CANADIAN FOREST FIRE DANGER RATING SYSTEM
UPDATED EACH DAY AT 14:05 hrs
FWI CALC V.10.1.1.104



CURRENT FIRE RATING FOR WAUPACA AREA-UPDATED AT 14:05 HOURS
GRASS DRYNESS FOREST DRYNESS FIRE INTENSITY
NA
NA
LW

FIRE WEATHER INDEX (DRYNESS) AND INITIAL SPREAD INDEX (WIND)
Fire Weather Index



Wisconsin Fire Weather Operating Plan.pdf

DateTemp
ºF
Humidity
%
Wind Spd
mph
Rainfall
in
FFMCDMCDCISIBUIFWICBI
12/12/201715.7622.00.0079.892181.3161.14.8
12/11/201728.4860.00.0079.492181.1160.9-1.7
12/10/201721.8785.00.0080.392181.7162.1-0.9
12/9/201720.4748.00.0080.792182.3173.2-0.1
12/8/201722.9744.00.0080.992181.7172.10.0
12/7/201718.1657.00.0080.992182.2173.12.7
12/6/201719.47310.00.0080.9102182.8184.20.1
12/5/201726.47025.00.0081.1102189.61812.91.4

The FIRE WEATHER INDEX (FWI) is divided into five fire danger classes:
Index Low Moderate High Very High Extreme
FFMC 0-81 81-88 88-90.5 90.5-92.5 92.5+
DMC 0-13 13-28 28-42 42-63 63+
DC 0-80 80-210 210-274 274-360 360+
ISI 0-4 4-8 8-11 11-19 19+
BUI 0-19 19-34 34-54 54-77 77+
FWI 0-5 5-14 14-21 21-33 33+
CBI 0-50 50-75 75-90 90-97.5 97.5+
    Interpretation
  • The above chart is a generalized fire danger rating chart for the Canadian Fire Weather Index from Minnesota DNR. It is based on a five class danger rating system, i.e., low, moderate, high, very high , and extreme. Low days occurred 45% to 50% of the time, moderate - 30 %, high days - 12% to 15%, very high days occurred 7%-8% of the time, and extreme days were 2%-3%. For instance, if you have a drought code of 380, it does not mean you are in extreme fire danger. It means that the drought code only gets that high on 2% of the days between April 1 and November 1.

    Definitions
  • Fine Fuel Moisture Code (FFMC) This provides a relative indicator of the moisture in the fine fuels. Like the 1 hour fuel moisture, it reacts directly with the air temperature and relative humidity. Used to indicate the ease of ignition of ignition probability.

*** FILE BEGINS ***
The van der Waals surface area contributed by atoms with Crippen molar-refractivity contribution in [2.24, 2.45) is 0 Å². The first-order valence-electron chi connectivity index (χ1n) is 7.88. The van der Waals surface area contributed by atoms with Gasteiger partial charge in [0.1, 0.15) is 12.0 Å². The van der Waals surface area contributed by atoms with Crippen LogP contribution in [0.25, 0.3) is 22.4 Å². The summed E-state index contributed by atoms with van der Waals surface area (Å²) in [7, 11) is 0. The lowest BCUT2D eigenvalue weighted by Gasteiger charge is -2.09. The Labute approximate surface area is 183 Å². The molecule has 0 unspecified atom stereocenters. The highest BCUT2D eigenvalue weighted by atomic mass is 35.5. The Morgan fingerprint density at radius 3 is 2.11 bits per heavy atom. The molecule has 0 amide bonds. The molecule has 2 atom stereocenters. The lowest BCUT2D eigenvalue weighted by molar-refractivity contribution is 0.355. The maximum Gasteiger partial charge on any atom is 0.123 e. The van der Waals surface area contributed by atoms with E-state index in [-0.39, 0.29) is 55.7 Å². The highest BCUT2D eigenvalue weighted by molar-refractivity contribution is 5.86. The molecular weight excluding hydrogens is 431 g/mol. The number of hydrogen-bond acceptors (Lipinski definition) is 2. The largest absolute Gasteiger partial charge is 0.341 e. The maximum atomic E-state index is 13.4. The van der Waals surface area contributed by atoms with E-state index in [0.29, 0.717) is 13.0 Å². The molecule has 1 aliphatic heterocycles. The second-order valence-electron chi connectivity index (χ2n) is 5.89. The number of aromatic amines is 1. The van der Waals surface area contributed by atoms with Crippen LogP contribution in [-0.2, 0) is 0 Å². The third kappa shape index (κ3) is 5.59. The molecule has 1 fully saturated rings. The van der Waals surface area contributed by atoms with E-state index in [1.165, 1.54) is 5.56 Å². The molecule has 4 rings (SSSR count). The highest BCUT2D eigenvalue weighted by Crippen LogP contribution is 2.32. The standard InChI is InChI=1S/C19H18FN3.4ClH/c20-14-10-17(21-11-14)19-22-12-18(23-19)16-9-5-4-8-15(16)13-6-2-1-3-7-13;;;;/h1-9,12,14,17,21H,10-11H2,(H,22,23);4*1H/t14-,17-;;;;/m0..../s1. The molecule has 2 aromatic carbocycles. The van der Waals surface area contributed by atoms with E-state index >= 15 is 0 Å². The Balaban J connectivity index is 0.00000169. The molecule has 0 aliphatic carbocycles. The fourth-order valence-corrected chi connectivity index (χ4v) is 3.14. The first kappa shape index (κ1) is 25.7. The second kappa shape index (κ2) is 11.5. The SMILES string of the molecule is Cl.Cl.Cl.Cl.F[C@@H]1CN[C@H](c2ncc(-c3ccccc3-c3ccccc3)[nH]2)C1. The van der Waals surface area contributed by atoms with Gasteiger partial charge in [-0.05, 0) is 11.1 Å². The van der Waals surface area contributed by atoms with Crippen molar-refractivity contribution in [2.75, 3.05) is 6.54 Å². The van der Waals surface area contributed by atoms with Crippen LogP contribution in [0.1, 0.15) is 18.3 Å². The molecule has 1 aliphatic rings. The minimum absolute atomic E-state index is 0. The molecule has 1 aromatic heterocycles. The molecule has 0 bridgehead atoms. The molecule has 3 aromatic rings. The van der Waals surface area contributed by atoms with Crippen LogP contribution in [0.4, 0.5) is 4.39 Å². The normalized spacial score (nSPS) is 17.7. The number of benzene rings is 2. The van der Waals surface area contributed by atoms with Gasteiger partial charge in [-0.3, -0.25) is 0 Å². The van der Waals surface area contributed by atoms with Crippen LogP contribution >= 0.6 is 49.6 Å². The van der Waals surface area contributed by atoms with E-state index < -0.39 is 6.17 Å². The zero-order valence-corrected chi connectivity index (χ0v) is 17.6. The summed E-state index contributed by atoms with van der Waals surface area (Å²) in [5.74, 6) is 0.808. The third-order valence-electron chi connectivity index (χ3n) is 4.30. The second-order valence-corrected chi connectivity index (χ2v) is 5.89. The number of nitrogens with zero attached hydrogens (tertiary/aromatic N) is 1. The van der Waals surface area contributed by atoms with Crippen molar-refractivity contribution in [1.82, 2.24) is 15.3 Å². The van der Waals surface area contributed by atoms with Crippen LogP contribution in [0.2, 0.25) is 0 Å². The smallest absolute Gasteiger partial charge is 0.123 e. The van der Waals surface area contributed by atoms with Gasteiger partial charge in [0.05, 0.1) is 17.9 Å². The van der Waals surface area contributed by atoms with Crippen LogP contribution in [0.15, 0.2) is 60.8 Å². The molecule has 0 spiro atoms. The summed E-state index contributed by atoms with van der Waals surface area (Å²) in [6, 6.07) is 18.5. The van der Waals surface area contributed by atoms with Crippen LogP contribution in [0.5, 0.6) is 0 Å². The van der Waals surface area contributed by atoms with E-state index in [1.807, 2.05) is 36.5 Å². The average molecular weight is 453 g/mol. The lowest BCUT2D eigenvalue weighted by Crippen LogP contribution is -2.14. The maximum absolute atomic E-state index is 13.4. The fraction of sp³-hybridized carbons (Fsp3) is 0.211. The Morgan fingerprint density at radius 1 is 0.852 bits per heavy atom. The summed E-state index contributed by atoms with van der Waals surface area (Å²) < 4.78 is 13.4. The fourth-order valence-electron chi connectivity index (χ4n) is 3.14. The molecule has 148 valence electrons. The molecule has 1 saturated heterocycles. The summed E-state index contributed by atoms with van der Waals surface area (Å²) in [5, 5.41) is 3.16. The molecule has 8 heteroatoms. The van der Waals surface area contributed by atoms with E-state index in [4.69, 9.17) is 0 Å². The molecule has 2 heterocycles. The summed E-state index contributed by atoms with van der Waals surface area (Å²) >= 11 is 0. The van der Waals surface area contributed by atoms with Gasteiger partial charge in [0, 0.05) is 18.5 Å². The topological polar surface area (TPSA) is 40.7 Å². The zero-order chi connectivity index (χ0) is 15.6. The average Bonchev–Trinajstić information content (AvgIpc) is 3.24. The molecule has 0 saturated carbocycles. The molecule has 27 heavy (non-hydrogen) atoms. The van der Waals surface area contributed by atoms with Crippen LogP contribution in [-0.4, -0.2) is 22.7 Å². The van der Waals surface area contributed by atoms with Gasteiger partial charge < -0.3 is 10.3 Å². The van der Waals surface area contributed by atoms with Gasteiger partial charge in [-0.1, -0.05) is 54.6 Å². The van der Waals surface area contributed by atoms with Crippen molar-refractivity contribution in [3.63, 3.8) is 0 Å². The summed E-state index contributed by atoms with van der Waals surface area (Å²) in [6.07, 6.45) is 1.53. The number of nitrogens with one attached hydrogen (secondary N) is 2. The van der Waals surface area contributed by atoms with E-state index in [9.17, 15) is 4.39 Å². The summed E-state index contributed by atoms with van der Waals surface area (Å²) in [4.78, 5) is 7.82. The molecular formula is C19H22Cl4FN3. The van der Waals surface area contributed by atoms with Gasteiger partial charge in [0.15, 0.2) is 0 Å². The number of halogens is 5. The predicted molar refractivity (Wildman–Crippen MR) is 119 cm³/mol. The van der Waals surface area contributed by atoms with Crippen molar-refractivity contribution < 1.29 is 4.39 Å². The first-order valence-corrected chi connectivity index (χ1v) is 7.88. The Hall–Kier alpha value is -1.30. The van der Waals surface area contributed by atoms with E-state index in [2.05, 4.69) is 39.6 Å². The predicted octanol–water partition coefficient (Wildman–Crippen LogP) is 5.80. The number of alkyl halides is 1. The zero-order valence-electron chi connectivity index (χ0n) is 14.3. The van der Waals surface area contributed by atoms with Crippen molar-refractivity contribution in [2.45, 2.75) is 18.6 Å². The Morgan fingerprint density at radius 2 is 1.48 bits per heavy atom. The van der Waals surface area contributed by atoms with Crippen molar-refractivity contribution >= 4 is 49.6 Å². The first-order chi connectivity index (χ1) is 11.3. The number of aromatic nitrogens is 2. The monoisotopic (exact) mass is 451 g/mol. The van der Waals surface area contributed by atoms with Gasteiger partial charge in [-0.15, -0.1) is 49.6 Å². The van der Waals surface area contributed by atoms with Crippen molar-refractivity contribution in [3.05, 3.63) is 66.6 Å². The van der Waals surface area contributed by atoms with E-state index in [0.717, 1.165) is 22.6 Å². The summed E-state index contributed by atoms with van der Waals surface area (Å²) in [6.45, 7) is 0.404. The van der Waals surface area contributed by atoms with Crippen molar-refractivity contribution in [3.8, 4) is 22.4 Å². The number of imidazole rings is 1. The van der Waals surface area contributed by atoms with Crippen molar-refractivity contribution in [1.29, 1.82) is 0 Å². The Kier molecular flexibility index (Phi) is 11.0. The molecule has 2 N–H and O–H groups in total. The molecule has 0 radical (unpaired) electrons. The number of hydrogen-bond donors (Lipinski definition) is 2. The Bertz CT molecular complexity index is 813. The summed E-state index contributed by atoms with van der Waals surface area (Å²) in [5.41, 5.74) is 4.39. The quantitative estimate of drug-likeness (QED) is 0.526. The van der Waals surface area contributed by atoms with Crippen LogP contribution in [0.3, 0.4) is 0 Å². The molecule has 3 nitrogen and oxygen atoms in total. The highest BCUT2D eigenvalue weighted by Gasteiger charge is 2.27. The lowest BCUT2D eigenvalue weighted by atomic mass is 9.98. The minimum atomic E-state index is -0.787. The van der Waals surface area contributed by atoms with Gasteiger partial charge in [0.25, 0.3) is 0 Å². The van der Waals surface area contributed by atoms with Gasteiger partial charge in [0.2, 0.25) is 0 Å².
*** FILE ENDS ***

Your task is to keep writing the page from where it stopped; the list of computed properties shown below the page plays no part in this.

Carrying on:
• Duff Moisture Code (DMC)This is an index of the moisture of the loosely compact organic layers at a depth of 2-4 inches. Can be used to assist in predicting the probability of lighting fires.
  • Drought Code (DC) This measures long term dryness in the fuels. It is a longer term index than the NFDRS 1000 fuel moisture. It doesn't reflect the probability of fire occurrence by itself, but can be useful in predicting the level of mop up needed and the consumption of large fuels. It should be looked at in relation to peat fire starts. Useful as an estimator of mop-up difficulty due to deep burning fires.
  • Initial Spread Index (ISI) This is based on the FFMC and the wind speed. It provides a relative numerical rating of the expected rate of spread. This is similar to the NFDRS Spread Component.
  • Buildup Index (BUI) This index is based on the DC and the DMC. It provides a relative indication of the amount of fuel available for combustion. This is somewhat similar to the NFDRS Energy Release Component. It doesn't predict what a given day might be like, but does relate well to the dryness of the fuels.
  • Fire Weather Index (FWI) This combines the BUI and the ISI to give a relative numerical rating of fire intensity. It can be compared to the NFDRS Burning Index. Indicator of relative fire intensity or general fire behavior characteristics (e.g. surface fire, torching, crowning).
  • Chandler Burning Index (CBI) The Chandler Burning Index (CBI) uses the air temperature and relative humidity to calculate a numerical index of fire danger. That number is then equated to the Fire Danger severity of either low, moderate, high, very high and extreme. It's based solely on weather conditions, with no adjustment for fuel moisture.

FWI data compliments of FWI Calc.